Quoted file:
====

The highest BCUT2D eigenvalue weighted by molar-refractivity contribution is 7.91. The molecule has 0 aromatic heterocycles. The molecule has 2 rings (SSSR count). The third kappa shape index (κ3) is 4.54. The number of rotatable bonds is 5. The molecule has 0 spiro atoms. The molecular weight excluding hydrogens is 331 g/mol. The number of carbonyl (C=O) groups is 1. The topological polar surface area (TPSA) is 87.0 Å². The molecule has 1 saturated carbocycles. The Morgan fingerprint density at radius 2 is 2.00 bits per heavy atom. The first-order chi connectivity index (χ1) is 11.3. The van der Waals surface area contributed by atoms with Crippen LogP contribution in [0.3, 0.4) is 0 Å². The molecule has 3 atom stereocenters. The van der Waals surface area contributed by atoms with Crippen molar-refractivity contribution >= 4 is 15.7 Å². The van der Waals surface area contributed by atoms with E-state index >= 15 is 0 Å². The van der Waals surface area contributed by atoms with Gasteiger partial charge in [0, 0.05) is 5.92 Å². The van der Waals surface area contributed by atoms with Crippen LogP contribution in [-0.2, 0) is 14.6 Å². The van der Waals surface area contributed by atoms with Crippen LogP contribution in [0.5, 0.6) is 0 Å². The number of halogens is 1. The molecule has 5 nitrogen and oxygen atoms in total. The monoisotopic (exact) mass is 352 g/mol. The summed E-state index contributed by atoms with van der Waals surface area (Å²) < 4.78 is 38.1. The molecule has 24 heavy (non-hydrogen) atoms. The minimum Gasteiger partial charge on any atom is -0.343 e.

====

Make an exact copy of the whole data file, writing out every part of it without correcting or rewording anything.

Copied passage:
The highest BCUT2D eigenvalue weighted by molar-refractivity contribution is 7.91. The molecule has 0 aromatic heterocycles. The molecule has 2 rings (SSSR count). The third kappa shape index (κ3) is 4.54. The number of rotatable bonds is 5. The molecule has 0 spiro atoms. The molecular weight excluding hydrogens is 331 g/mol. The number of carbonyl (C=O) groups is 1. The topological polar surface area (TPSA) is 87.0 Å². The molecule has 1 saturated carbocycles. The Morgan fingerprint density at radius 2 is 2.00 bits per heavy atom. The first-order chi connectivity index (χ1) is 11.3. The van der Waals surface area contributed by atoms with Crippen LogP contribution in [0.3, 0.4) is 0 Å². The molecule has 3 atom stereocenters. The van der Waals surface area contributed by atoms with Crippen molar-refractivity contribution >= 4 is 15.7 Å². The van der Waals surface area contributed by atoms with E-state index >= 15 is 0 Å². The van der Waals surface area contributed by atoms with Gasteiger partial charge in [0, 0.05) is 5.92 Å². The van der Waals surface area contributed by atoms with Crippen LogP contribution in [-0.2, 0) is 14.6 Å². The van der Waals surface area contributed by atoms with Crippen LogP contribution in [0.5, 0.6) is 0 Å². The number of halogens is 1. The molecule has 5 nitrogen and oxygen atoms in total. The monoisotopic (exact) mass is 352 g/mol. The summed E-state index contributed by atoms with van der Waals surface area (Å²) < 4.78 is 38.1. The molecule has 24 heavy (non-hydrogen) atoms. The minimum Gasteiger partial charge on any atom is -0.343 e.